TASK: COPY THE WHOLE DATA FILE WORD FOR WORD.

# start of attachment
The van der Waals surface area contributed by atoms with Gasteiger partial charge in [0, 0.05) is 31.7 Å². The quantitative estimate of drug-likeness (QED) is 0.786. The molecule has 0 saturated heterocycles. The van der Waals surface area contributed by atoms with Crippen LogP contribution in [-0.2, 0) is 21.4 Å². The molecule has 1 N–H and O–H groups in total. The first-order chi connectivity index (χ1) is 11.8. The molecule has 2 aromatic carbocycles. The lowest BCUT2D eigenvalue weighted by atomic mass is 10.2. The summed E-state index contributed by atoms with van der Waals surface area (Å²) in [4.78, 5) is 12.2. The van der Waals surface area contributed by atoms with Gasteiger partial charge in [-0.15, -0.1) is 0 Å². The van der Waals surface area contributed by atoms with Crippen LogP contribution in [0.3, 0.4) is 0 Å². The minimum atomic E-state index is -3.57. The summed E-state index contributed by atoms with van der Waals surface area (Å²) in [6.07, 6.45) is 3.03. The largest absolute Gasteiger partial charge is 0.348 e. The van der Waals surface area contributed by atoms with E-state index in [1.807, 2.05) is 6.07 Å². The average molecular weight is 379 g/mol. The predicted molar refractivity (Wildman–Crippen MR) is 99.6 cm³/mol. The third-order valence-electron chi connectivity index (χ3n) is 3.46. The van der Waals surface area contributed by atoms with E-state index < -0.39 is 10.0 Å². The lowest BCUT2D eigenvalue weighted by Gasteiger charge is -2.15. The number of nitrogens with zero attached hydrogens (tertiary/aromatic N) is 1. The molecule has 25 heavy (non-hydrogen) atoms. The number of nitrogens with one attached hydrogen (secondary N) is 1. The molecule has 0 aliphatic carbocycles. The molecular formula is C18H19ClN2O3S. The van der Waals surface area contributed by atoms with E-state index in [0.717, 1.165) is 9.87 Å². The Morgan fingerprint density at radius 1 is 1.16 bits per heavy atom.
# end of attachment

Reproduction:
The van der Waals surface area contributed by atoms with Gasteiger partial charge in [0, 0.05) is 31.7 Å². The quantitative estimate of drug-likeness (QED) is 0.786. The molecule has 0 saturated heterocycles. The van der Waals surface area contributed by atoms with Crippen LogP contribution in [-0.2, 0) is 21.4 Å². The molecule has 1 N–H and O–H groups in total. The first-order chi connectivity index (χ1) is 11.8. The molecule has 2 aromatic carbocycles. The lowest BCUT2D eigenvalue weighted by atomic mass is 10.2. The summed E-state index contributed by atoms with van der Waals surface area (Å²) in [4.78, 5) is 12.2. The van der Waals surface area contributed by atoms with Gasteiger partial charge in [-0.15, -0.1) is 0 Å². The van der Waals surface area contributed by atoms with Crippen LogP contribution in [0.3, 0.4) is 0 Å². The minimum atomic E-state index is -3.57. The summed E-state index contributed by atoms with van der Waals surface area (Å²) in [6.07, 6.45) is 3.03. The largest absolute Gasteiger partial charge is 0.348 e. The van der Waals surface area contributed by atoms with E-state index in [1.807, 2.05) is 6.07 Å². The average molecular weight is 379 g/mol. The predicted molar refractivity (Wildman–Crippen MR) is 99.6 cm³/mol. The third-order valence-electron chi connectivity index (χ3n) is 3.46. The van der Waals surface area contributed by atoms with E-state index < -0.39 is 10.0 Å². The lowest BCUT2D eigenvalue weighted by Gasteiger charge is -2.15. The number of nitrogens with zero attached hydrogens (tertiary/aromatic N) is 1. The molecule has 25 heavy (non-hydrogen) atoms. The number of nitrogens with one attached hydrogen (secondary N) is 1. The molecule has 0 aliphatic carbocycles. The molecular formula is C18H19ClN2O3S. The van der Waals surface area contributed by atoms with E-state index in [0.717, 1.165) is 9.87 Å². The Morgan fingerprint density at radius 1 is 1.16 bits per heavy atom.